Caleb Benenoch seemed to be playing really well early on, especially given he was out of position going up against a likely NFL player, but he got hurt midway through the game (head) and had to be pulled. So, after Benenoch went down, UCLA was left playing Cristian Garcia at left guard and Najee Toran, who converted from defensive line again last week, at right guard, with no backups.
Kolton Miller played mostly well on the right side, but there were a couple of plays where he got beat, including one that flushed Rosen from the pocket and forced him to make a throw before he was set. On the left side, Conor McDermott has to be given some credit for also gutting through a knee injury and playing the whole game. He wasn’t 100%, and you could tell, but he still provided good protection for Rosen.
Actually, watching live and then rewatching a bit, Garcia wasn’t quite as bad as we were expecting, given that he is an inexperienced walkon. There were definitely moments where he was completely overmatched, but it wasn’t the kind of thing where he was just bowled over on every single play. Obviously, you don’t want to be in the situation where he has to play, but for a walkon, that was a quality performance.
Offensive Scheme, Game Plan, and Play Calling: C-
We liked the opening drive, with a good mix of the run and the pass with some plays set up to deceive the defense. We saw a nicely designed end-around, a just OK receiver pass (we liked the idea though!), and then a really well-executed play-action rollout from under center. That was what a dynamic offense looks like.
After that, the offense got a little more stagnant. UCLA hit a deep bomb to Walker, and then scored another touchdown in the first half on a really efficient Rosen drive, but there wasn’t a whole lot of creativity after that first drive. In the second half, UCLA had some slow developing run plays at inopportune times, including a really tentative looking stretch run for Nate Starks that went for -5 yards. UCLA had two consecutive drives to open the second half that went a combined six plays for -4 yards, and that pretty much told the story for the offense in the entire second half.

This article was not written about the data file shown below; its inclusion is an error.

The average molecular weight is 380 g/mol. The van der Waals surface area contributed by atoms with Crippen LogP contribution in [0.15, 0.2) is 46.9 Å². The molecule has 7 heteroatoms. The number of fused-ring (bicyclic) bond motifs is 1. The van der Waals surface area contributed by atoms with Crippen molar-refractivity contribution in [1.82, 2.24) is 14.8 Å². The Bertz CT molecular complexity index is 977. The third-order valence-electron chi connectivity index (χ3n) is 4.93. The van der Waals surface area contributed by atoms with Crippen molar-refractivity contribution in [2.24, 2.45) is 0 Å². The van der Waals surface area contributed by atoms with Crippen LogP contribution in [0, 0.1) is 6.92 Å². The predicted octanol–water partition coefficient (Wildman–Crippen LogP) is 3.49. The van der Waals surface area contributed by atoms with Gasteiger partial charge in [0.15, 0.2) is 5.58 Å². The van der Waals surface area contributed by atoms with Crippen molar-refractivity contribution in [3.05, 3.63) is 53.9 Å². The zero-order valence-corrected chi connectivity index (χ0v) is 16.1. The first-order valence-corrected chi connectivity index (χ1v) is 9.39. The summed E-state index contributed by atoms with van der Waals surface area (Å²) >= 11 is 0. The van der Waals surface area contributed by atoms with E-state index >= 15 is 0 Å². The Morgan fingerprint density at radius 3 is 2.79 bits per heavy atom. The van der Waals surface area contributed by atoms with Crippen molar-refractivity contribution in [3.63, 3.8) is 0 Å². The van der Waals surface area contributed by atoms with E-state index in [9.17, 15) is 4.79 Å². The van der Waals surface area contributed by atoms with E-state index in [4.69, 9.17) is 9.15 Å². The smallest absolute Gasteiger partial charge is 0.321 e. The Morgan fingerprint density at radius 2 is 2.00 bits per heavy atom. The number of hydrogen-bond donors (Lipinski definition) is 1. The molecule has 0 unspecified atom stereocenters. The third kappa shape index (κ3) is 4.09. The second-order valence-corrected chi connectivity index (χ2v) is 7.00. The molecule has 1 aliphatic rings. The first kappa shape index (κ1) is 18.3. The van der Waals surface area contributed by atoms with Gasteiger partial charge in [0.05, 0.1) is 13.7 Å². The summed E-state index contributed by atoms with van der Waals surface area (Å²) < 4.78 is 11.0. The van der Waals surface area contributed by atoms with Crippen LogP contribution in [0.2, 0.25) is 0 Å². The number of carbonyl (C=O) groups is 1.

It sounds like there were a lot of voices involved in playcalling and the game plan, with Kennedy Polamalu, Noel Mazzone, and even Josh Rosen taking some sort of role in it. Against a not very good defense, UCLA’s offense wasn’t good enough to keep pace with Nebraska’s offense, which had a really easy time of it with UCLA’s defense.
Defensive Line: C
So, here’s the deal with our defensive line grading this year: we just can’t blame the actual defensive line overmuch for what is a schematic deficiency against the run. When UCLA plays an undersized outside linebacker as a defensive end, that isn’t on the defensive line, that’s on the scheme.
That said, this still probably wasn’t the best game for the defensive line. The interior was pretty good -- Kenneth Clark had another monster game, despite commanding a variety of double and triple teams all night, and Eli Ankou was just fine. Takkarist McKinley struggled a little bit more on the edge, and missed an opportunity to tackle the slippery Tommy Armstrong on one of the quarterback’s long runs. Edge containment in general wasn’t great, and that’s both a linebacker and a defensive line issue.
We have to think, though, that a lot of issues will be solved if UCLA opts for more of a four-DL front next year. UCLA willingly went undersized this year with Deon Hollins as a defensive end, and that experiment really didn’t work. UCLA didn’t get a whole lot of pass rush out of Hollins, and the Bruins gave up a good deal on the ground.
UCLA linebacker play was pretty poor in this one. Jayon Brown got dinged up, and that certainly didn’t help, but once again UCLA struggled on the interior to fit in the right gaps. Kenny Young, after having a couple of better games to end the regular season, had a tough one on Saturday, looking flummoxed by the running of Armstrong and the variety of backs Nebraska used in the running game.